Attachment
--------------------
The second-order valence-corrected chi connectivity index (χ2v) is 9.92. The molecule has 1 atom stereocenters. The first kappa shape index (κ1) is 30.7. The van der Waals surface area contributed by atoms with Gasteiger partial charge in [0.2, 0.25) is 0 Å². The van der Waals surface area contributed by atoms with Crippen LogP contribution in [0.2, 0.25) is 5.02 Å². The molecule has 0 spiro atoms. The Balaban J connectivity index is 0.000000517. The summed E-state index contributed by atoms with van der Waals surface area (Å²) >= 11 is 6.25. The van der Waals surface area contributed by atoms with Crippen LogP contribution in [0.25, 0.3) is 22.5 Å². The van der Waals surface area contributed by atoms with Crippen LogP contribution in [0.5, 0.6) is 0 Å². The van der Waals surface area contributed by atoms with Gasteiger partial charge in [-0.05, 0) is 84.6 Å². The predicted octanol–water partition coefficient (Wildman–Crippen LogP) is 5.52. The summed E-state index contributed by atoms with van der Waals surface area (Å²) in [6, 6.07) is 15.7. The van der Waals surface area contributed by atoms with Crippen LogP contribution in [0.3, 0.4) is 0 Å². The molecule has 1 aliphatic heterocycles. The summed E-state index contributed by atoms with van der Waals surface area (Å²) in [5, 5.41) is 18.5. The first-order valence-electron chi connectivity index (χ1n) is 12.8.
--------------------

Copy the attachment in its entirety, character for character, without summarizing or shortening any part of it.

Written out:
The second-order valence-corrected chi connectivity index (χ2v) is 9.92. The molecule has 1 atom stereocenters. The first kappa shape index (κ1) is 30.7. The van der Waals surface area contributed by atoms with Gasteiger partial charge in [0.2, 0.25) is 0 Å². The van der Waals surface area contributed by atoms with Crippen LogP contribution in [0.2, 0.25) is 5.02 Å². The molecule has 0 spiro atoms. The Balaban J connectivity index is 0.000000517. The summed E-state index contributed by atoms with van der Waals surface area (Å²) >= 11 is 6.25. The van der Waals surface area contributed by atoms with Crippen LogP contribution in [0.25, 0.3) is 22.5 Å². The van der Waals surface area contributed by atoms with Crippen LogP contribution in [0.5, 0.6) is 0 Å². The van der Waals surface area contributed by atoms with Gasteiger partial charge in [-0.05, 0) is 84.6 Å². The predicted octanol–water partition coefficient (Wildman–Crippen LogP) is 5.52. The summed E-state index contributed by atoms with van der Waals surface area (Å²) in [6, 6.07) is 15.7. The van der Waals surface area contributed by atoms with Crippen LogP contribution in [0.3, 0.4) is 0 Å². The molecule has 1 aliphatic heterocycles. The summed E-state index contributed by atoms with van der Waals surface area (Å²) in [5, 5.41) is 18.5. The first-order valence-electron chi connectivity index (χ1n) is 12.8.